Microbial communities of Solanum tuberosum and magainin-producing transgenic lines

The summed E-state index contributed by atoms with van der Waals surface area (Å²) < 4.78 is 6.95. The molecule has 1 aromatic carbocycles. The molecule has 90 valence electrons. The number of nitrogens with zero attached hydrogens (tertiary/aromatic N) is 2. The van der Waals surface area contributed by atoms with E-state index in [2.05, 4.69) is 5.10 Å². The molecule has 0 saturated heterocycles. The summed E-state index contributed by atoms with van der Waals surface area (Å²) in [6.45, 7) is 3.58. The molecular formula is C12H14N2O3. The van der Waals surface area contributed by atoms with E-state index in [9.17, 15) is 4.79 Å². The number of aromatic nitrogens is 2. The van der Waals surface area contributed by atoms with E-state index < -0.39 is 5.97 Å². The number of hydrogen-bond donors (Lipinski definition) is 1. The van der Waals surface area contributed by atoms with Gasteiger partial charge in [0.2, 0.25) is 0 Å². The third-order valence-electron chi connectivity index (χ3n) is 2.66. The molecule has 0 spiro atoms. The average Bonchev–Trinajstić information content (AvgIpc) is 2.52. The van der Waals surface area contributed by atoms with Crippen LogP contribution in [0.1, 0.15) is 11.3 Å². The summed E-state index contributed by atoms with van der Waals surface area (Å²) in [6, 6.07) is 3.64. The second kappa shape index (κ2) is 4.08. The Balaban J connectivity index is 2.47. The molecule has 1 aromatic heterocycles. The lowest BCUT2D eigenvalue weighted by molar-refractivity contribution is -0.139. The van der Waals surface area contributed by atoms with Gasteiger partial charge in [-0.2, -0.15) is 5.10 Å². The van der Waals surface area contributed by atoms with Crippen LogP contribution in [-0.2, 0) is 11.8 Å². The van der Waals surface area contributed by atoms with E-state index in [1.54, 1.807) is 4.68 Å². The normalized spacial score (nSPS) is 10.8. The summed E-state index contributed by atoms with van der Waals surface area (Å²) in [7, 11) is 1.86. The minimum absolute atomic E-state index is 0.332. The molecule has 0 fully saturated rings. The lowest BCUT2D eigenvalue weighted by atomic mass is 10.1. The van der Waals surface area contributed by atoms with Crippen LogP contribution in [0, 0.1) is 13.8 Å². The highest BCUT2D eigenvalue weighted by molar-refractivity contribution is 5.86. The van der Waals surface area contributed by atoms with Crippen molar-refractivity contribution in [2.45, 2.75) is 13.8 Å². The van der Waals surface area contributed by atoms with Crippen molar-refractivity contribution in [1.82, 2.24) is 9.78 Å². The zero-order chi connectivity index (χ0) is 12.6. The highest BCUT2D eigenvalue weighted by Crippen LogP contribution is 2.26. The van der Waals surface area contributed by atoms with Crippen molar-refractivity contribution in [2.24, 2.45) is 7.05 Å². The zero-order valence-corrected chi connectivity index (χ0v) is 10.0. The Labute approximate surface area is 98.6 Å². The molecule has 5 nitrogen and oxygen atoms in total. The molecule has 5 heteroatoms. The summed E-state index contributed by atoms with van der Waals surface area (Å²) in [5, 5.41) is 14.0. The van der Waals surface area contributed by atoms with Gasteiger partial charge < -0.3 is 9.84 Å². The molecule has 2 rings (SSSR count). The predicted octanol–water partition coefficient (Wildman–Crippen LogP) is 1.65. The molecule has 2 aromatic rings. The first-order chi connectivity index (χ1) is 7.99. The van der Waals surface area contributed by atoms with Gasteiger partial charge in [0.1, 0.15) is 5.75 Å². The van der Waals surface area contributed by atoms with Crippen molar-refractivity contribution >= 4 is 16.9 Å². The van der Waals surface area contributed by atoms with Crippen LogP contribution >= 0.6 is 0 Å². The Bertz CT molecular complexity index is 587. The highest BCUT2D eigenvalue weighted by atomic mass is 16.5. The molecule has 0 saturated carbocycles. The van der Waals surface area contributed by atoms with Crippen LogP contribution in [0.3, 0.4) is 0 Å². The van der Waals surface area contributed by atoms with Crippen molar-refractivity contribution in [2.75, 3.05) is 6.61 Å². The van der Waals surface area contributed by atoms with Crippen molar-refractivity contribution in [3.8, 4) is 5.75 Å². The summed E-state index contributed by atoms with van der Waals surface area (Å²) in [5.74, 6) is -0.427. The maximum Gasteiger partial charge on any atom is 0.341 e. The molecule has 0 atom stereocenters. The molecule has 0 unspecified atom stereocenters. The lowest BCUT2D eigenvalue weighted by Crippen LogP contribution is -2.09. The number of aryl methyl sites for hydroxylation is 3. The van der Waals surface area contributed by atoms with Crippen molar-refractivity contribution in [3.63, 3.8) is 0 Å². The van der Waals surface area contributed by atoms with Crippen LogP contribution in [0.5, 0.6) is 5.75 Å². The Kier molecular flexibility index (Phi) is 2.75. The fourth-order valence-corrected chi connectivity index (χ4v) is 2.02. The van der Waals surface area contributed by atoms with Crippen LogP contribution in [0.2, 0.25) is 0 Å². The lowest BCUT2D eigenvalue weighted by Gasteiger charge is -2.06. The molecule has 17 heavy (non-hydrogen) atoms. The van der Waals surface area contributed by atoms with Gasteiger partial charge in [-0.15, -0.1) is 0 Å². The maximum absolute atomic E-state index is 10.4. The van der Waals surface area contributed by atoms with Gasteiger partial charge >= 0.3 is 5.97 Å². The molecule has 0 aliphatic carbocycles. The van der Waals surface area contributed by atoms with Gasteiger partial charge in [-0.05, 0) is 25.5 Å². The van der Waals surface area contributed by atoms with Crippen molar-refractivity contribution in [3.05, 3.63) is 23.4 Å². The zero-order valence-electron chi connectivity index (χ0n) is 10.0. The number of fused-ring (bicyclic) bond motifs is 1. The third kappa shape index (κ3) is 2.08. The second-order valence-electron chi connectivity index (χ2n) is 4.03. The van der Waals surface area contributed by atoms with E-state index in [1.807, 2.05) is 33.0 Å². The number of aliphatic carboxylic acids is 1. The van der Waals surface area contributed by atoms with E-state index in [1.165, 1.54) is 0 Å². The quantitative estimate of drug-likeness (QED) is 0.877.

Antimicrobial peptide magainin II, isolated from the skin of the African clawed toad, has shown activity in vitro against a range of micro-organisms. Transgenic potato lines expressing a synthetic magainin gene show improved resistance to the bacterial plant pathogen, Erwinia carotovora. Culturable bacterial and fungal communities associated with magainin-producing potato plants were compared with those communities from the non-transgenic parental control and with another potato cultivar. Total numbers of aerobic bacteria recovered from the leaves of the magainin-producing line, its non-transgenic parent line and an unrelated cultivar did not differ significantly. There were no detectable differences in the numbers of Gram-positive and Gram-negative bacteria, pseudomonad populations or fungi recovered from foliage from the three plant lines. Bacterial populations recovered from the roots of a magainin-expressing plant line did not differ significantly from populations recovered from the unmodified parental line. Tubers from the magainin-expressing transgenic potatoes, however, had significantly lower total numbers of bacteria than tubers produced by unmodified plants. In vitro testing of rhizosphere isolates against magainin analogues found that bacterial isolates varied in their susceptibility to the peptides. There were no significant differences in the total numbers of fungi and yeasts recovered from the various plant lines, with one exception: higher numbers of fungi were recovered from roots of magainin-expressing plants than the unmodified control plants.